B is a summary of the source. On larger papers, you’ll read so many sources (even however you won’t use all of them…), that it will be hard to tell the difference inbetween them later on. This summary should help you recall later on which source you’re dealing with. It could include a brief description of the major arguments you’re drawing on and what made the source good enough for you to use, or even just a physical description like “the blue book with all the good graphs in the back!”
C is a source number. Every source you pick up should have its own number assigned to it. The very first book you pick up is number 1. Finish the bibliography card and commence taking notes from this source. The next source is number Two. Finish that bibliography card and take all the notes out of that source next. This seems very plain at this stage, but the source numbers become a life saver when we get to the note cards below.
Note cards are the actual notes themselves. Every bit of information and individual reflection you have from a source needs to be documented in a note card. As a general rule, you should only make one note per card, and you should attempt whenever possible to keep the entire note on the front side of the card. There are several sizes of note cards to choose from. The Three x 5-inch note cards are small—it can be hard to squeeze a lot of information on one card, so you may choose to use a larger card for your notes. The 4×6-inch note cards are fairly standard. If you’re a visual learner, you may even want different colored note cards to help you make an association inbetween colors and content. Take a look at the following sample note card:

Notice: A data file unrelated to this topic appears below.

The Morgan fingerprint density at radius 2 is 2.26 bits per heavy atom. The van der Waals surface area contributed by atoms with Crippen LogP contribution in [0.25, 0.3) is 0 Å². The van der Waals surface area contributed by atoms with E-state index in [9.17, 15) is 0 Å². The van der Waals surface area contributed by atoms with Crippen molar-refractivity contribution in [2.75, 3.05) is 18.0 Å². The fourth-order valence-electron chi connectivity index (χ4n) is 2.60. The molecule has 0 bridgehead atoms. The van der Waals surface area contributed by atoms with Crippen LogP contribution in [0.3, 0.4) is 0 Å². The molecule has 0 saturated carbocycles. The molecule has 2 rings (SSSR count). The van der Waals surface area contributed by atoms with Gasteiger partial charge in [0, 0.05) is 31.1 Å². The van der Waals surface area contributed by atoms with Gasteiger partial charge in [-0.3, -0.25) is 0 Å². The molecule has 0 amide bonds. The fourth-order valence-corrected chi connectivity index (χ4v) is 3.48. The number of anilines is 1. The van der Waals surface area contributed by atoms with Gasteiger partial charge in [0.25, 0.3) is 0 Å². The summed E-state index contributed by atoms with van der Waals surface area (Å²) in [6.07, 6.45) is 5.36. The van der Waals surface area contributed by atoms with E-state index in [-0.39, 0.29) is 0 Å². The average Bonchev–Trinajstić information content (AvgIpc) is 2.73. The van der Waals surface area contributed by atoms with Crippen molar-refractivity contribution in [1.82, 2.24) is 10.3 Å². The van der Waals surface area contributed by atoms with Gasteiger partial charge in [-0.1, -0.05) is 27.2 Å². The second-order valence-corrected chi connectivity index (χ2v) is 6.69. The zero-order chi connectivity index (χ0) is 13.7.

Note the following elements on this note card.
A is the topic heading for the note card. The topic heading lets know at a glance exactly what type of information is on this card. Here, it says “Television Advertising/Direct Quote” to let you know the type of information on the card and whether the card contains a quotation, paraphrase, or summary. The topic heading should ultimately correspond to specific points on your outline. Your card could even have a topic heading such as “II.B.Two Television History/Direct Quote.” The “II.B.2” tells you that this will ultimately be used in that specific point of the outline (see the outlining section of this chapter for more details).
B is the source number. This number corresponds to the source number of the bib card for the source the note comes from. By using this ordinary system of source numbers, you’ll never have to write any bibliographic information on your note cards. If you see the number 7 in that corner, just spin to the bib card with a number 7 on it for the corresponding bibliographic information. This system will save you hours of copying the same bib notes repeatedly.